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Will Cam Newton’s Surgically-Repaired Shoulder Be Ready for the Season?
AP Photo/Jason E. Miczek

The last time fans saw Carolina Panthers quarterback Cam Newton in action, the team lost their sixth-straight game in an ugly 12-9 defeat to the New Orleans Saints. Clearly, something wasn’t right with the former NFL Most Valuable Player. Newton’s arm strength had obviously diminished, and his confidence running the football was nowhere to be found. Carolina went from a 6-2 team in prime playoff position, to a 6-8 team ready to hang it up for the season.

That’s exactly what the franchise did with its star quarterback, as Newton would be sidelined the final two games of the 2018 regular season. On January 24, 2019, the former No. 1 overall pick underwent right shoulder surgery for the second time in two years.

The first came on March 30, 2017 to repair a partially torn rotator cuff. But Superman rebounded, finishing that season with 3,302 passing yards, a career-high 754 rushing yards and 28 total touchdowns.

It was obvious, though, that something wasn’t right down the stretch last year.

“It doesn’t matter how much you push,” Newton said after that loss to the Saints (per The Charlotte Observer). “Ice, anti-inflammatories you take… I mean, trust me, I did it. Acupuncture. Massages. It’s just not been a time that (a) night has gone by without me getting some type of work done on my arm.”

That frustrating shoulder injury ended his eighth NFL season prematurely, but things still aren’t 100 percent for the one-time Heisman Trophy winner with the Auburn Tigers. At least, that’s the impression Carolina head coach Ron Rivera gave before his team reports to training camp on Thursday, July 25 at Wofford College in Spartanburg, South Carolina.

“Well, we have a plan. Obviously it’s going to be structured around our installation, so based on the things that we have as far as going in with our install, will dictate what he does. All of his reps will be monitored, they’ll be scripted out and we’ll just follow that pattern as we go through.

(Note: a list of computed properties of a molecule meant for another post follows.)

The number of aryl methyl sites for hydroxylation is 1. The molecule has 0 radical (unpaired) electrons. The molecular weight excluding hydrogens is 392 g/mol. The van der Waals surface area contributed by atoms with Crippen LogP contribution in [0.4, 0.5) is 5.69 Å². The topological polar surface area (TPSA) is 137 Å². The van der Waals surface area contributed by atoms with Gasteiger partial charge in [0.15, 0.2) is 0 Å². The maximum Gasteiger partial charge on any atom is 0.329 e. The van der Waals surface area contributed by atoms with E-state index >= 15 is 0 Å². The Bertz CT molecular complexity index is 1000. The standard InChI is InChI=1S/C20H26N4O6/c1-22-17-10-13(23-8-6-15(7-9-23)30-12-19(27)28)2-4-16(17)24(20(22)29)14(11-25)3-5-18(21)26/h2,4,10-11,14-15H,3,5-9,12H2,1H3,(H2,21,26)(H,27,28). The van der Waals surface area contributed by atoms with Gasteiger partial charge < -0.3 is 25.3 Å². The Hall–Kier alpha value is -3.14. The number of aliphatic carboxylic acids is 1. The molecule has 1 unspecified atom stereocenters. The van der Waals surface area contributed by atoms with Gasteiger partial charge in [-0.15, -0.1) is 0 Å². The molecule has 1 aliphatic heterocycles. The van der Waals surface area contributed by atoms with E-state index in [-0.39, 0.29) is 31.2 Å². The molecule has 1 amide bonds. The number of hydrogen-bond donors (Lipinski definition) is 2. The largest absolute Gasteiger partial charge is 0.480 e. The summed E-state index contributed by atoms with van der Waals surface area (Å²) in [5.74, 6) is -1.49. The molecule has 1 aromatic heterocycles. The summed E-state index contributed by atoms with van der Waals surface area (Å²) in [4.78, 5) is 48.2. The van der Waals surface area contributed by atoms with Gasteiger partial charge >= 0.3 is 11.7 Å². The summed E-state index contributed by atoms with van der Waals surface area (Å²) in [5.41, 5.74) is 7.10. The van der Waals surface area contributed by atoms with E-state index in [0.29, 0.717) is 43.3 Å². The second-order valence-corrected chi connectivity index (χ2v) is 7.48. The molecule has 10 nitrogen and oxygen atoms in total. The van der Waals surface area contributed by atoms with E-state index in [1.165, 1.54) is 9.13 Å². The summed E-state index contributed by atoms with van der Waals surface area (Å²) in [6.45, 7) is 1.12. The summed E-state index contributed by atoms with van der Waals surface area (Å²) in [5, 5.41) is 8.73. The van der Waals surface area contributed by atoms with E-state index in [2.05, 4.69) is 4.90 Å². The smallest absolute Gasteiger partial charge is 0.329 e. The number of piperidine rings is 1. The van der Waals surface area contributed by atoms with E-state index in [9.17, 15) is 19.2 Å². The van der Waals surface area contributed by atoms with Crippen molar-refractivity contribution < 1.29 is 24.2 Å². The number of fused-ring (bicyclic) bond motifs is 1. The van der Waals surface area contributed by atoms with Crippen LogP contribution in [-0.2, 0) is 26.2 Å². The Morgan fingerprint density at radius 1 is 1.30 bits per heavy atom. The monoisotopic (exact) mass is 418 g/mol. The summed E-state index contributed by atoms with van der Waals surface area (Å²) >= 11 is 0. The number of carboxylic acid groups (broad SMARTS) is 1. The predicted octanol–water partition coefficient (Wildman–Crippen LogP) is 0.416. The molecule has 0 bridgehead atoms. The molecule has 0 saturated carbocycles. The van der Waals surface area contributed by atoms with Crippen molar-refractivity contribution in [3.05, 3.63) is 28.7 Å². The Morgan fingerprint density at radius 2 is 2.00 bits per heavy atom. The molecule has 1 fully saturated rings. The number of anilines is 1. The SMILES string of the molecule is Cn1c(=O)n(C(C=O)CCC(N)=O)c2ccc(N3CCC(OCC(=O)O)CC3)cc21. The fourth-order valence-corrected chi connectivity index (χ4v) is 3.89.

“We believe he’ll be ready to roll. He had a good offseason, he had a good break from what we were told. Again, the proof will be in the pudding and we’ll see tomorrow exactly.”

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— Ron Rivera, h/t Associated Press’ Steve Reed

Cam Newton Injury Update

Rivera added that team doctors and the coaching staff, in particular the father-son duo of offensive coordinator Norv Turner and quarterbacks coach Scott Turner, are “going to pay attention to the reps” and put Newton on a kind of pitch count during training camp.

Newton threw in a limited capacity during minicamp back in June, mostly to stationary targets as well as some short, timing routs as his rehab progressed. Backups Taylor Heinicke and Kyle Allen took the majority of snaps throwing to the likes of D.J. Moore, Greg Olsen, and former New England wide receiver Chris Hogan.

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At 30 years old, Newton’s ninth season will be huge. The superstar QB has two years left on his $103 million contract before becoming an unrestricted free agent in 2021. Despite finishing last season with a career-high 67.9 completion percentage, Newton’s legs, which made him so dangerous during his prime, are slowing down.

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Last season’s 34.9 rushing yards per game was the second-lowest of his career and his four rushing touchdowns were his fewest ever.

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Two shoulder surgeries in a two-year span never bodes well, especially when you’re a quarterback. Carolina is looking towards the future with running back Christian McCaffrey already in place, plus they drafted former West Virginia Mountaineers quarterback Will Grier in the third round of the 2019 NFL Draft.

If Newton’s shoulder isn’t 100 percent, it’ll be obvious. It’s a waiting game to see when Newton returns to form, but one thing is abundantly clear. The Panthers are taking zero chances with their $100 million dollar man, who likely won’t see much, if any, live action during the preseason.

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John Duffley About the author:
John joins the FanBuzz team with five years of experience freelancing as a sports writer for TheDupes.net and Football.com. A graduate of Penn State University, John currently lives and works in Austin, Texas. He is also a member of the Football Writers Association of America (FWAA).
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